Reykjavik. UNESCO City of Literature.


I’m just back from a visit to Iceland. And just to be clear, the country not the supermarket.

Reykjavik is a UNESCO City of Literature; the first non-native English speaking city to receive this. Get chatting to the locals and it’s clear that literary heritage is at the core of the nation’s identity. As well as being home to some of the world’s most important medieval literature there’s a buzzing contemporary scene.

On a trip to the Golden Circle, Jonas Hallgrimsson’s home was pointed out to me, tucked away in the almost lunar landscape. He wrote Independent People which won the Nobel Prize for Literature in 1955. Outsiders view it as a grim tale of Icelandic life, however I was assured Icelanders find it darkly humorous.

There are so many events that take place, I can’t possibly mention them all. You can download free apps for different genres of guided literary walks around the city. There is also a writing retreat which attracts people in from all over the world. The prices in Iceland are purse-pillaging, so it’s handy to know they do a bursary. You can find out more details about the retreat at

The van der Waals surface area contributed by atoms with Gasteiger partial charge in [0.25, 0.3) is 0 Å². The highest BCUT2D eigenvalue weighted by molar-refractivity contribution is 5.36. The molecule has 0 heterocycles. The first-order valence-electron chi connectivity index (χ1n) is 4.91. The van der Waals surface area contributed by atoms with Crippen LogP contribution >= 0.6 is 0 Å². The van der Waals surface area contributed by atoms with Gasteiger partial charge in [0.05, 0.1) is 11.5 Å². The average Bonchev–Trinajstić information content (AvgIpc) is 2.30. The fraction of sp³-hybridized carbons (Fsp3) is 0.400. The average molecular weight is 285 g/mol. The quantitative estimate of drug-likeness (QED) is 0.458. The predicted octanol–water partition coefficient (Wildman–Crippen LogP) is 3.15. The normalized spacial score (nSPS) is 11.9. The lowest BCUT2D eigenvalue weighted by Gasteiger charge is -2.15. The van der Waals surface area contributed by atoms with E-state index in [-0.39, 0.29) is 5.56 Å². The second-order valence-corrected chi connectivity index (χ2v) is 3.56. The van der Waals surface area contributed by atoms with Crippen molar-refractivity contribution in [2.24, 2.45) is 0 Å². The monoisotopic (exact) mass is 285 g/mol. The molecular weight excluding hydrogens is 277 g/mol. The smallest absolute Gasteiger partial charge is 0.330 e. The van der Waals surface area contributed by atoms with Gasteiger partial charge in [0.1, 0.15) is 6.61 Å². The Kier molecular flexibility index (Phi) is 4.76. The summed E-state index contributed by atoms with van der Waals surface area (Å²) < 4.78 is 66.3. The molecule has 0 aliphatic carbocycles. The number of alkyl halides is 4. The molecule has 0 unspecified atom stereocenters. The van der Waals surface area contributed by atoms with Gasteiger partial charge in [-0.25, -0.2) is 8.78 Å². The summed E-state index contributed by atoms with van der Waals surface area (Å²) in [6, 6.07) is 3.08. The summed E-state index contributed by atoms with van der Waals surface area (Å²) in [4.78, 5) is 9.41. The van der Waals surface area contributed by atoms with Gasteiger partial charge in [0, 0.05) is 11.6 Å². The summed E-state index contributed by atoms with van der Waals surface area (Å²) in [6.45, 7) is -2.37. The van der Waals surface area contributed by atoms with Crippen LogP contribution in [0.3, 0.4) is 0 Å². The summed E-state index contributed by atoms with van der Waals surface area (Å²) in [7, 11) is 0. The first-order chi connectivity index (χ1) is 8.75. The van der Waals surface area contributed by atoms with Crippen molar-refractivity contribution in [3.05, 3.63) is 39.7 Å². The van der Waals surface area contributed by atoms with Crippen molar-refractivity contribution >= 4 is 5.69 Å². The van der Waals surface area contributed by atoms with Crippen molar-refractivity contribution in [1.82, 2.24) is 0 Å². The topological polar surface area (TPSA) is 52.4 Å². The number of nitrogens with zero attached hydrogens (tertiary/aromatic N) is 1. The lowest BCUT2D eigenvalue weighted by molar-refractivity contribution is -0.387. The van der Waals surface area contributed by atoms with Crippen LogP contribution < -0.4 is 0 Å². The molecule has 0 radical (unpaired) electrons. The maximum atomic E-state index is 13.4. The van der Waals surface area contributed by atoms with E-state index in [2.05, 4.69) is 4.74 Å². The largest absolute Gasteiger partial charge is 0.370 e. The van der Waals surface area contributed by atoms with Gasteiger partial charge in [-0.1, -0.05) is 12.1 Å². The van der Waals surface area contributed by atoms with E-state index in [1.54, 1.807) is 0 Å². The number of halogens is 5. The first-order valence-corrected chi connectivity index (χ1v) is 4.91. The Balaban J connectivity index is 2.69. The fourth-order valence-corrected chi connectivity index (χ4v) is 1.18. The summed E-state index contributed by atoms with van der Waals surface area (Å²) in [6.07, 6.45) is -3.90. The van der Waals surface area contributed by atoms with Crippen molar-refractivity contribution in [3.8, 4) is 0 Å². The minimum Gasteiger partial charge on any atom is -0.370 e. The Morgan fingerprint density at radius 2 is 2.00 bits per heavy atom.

And keep your eyes peeled for the Harpa Concert Hall. Although it caused outrage being built during the financial collapse in 2008 (Iceland is still trying to recover from this) it is an astonishing piece of architecture.